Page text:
Labor and Employment

 

Demographic trends and natural resources have long affected the Arab region’s labor market. With the protracted conflicts that hit the region since 2011, major repercussions have been witnessed in several Arab countries, such as Syria, Iraq, Yemen, Libya, Somalia, Palestine and Lebanon. Recently, more emergent challenges are facing the Arab region resulting from the fluctuating oil prices and Coronavirus outbreak along with different structural challenges in the economies. Despite the widening disparities, the Arab countries continue to share common labor market features and face similar challenges. The challenges that mark the labor market are in general related to low labor force participation, especially among women, high unemployment rates, especially among youth, large but decreasing shares of public sector employment, and high prevalence of informal employment.

 

ILO estimates for 2019 show that labor force participation rate in the region at 48 percent, is significantly lower than the global average of 60.7 percent, mostly due to low participation rates of women at  20.8 percent.[1] Despite the slight improvement in labor force engagement in the past years, especially with regard to women, in 15 Arab countries less than half the labor force is actively engaged in the labor market. This rate is the lowest in conflict-inflicted countries such as Yemen (38 percent), Palestine (43.8 percent), and Syria (44.1 percent) and the highest in the GCC countries, reaching 86.8 percent and 82.1 percent in Qatar and the United Arab Emirates respectively.[2] This is explained by the fact that the latter are labor importers. The labor force participation rate of men (72.9 percent) is more than triple that of women in the Arab region. In Yemen, male labor force participation rate is more than 12 times higher than female labor force participation rate, registering only 5.8 percent. Only Djibouti and Comoros show a female to male labor force participation ratio above the global average of 0.64,  with 0.74 and 0.73 respectively.[1]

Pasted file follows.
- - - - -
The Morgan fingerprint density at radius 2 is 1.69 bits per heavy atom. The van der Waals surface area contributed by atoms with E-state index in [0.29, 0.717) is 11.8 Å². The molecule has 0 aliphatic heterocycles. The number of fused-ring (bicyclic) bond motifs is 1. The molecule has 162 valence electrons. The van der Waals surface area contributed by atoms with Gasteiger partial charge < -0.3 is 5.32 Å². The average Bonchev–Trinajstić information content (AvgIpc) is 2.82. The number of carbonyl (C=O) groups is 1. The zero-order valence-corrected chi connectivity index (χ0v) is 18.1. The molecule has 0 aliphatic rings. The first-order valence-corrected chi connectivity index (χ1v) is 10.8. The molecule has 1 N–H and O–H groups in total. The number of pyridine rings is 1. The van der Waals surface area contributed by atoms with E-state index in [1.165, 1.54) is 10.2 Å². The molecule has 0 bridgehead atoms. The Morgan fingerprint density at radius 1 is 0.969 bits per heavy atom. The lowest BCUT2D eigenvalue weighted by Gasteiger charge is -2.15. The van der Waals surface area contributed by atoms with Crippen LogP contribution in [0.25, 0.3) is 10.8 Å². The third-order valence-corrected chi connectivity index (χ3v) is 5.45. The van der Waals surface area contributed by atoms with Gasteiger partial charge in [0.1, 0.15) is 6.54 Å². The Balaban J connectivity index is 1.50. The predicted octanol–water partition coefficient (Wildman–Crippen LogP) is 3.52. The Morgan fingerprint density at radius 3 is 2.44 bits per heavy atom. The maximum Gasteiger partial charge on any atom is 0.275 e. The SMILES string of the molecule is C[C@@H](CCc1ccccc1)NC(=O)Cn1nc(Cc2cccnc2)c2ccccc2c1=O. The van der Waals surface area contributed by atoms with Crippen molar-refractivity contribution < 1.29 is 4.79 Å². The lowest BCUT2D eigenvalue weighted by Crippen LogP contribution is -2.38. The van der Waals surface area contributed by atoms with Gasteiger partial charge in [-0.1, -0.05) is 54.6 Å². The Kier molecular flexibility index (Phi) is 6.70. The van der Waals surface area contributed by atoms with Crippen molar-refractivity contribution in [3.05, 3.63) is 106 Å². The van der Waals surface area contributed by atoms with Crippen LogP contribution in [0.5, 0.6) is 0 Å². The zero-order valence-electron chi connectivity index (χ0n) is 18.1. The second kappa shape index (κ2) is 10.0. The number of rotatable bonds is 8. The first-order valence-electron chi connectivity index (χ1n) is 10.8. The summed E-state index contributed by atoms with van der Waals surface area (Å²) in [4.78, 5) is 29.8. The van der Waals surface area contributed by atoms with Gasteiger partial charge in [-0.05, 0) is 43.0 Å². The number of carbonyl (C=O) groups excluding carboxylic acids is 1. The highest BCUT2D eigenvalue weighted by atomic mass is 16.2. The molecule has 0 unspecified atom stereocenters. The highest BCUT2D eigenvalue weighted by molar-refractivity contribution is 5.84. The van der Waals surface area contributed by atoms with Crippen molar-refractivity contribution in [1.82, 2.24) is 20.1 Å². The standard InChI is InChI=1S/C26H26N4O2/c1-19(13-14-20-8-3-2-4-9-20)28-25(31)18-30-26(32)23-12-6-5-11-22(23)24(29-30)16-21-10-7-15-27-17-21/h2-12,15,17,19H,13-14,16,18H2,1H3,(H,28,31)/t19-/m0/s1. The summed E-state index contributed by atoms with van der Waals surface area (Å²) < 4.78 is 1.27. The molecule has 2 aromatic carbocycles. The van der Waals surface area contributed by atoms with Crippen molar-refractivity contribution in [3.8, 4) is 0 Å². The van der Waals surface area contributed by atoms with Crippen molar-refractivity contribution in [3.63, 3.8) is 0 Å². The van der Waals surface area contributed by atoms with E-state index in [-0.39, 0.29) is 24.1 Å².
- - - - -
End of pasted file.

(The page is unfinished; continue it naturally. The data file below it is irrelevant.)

There is a wide mismatch between labor supply and labor demand resulting in high unemployment rates in many countries, especially among youth. This mismatch is largely the result of the structure of the economy in most countries, whereby it is locked into low value-added activities. According to ILO modelled estimates, unemployment in the Arab region is estimated at 10.4 percent in 2019,[1] twofold the world average of 5.4 percent.[3] However, if we exclude the labor importing economies of GCC countries, the rate would increase to 12.1 percent.[1] While unemployment rates are alarming in some Arab countries— namely 55 percent in Syria[4] and 25 percent in Palestine[5] (according to the latest statistics)—GCC countries have very low unemployment rates, with Qatar registering the lowest rate in the world at 0.1 percent.[2] However, the region is expected to witness higher rates due to the occurring and foreseen economic recessions, the outbreak of COVID-19 and the resulting lockdown. According to ESCWA, the Arab region Gross Domestic Product (GDP) is expected to decrease by $42 billion, as a result 1.7 million jobs could be lost, thus increasing the unemployment rate by 1.2 percentage points in 2020.[6]

 

The Arab region is characterised by a young and well-educated population,[7] with around 60 percent of the population below the age of 30.[8] However, the lack of job creation and the mismatch between the highly educated new entrants into the labor market and the market needs has led to high youth unemployment, especially among women and the more educated. Youth unemployment rate in the region was estimated at almost 26.4 percent in 2019 however it is predicted that real numbers are significantly higher and increasing.[1] Only 5 countries have registered youth unemployment rates lower than the world average of 13.6 percent, namely 4 GCC countries and Comoros.[3]
 

Cultural and social norms, as well as, structural obstacles limit women’s participation in the labor market. Women in the Arab region face a higher risk of unemployment and they still face high barriers to entry into the labor market. The female unemployment rate registered 20 percent and is still very high compared to men’s unemployment rate at 7.8 percent [1] and to a world average of 5.6 percent.[4] Female youth unemployment rate registered a high 38.5 percent, is the highest in the world, almost double the rate among young men.[1]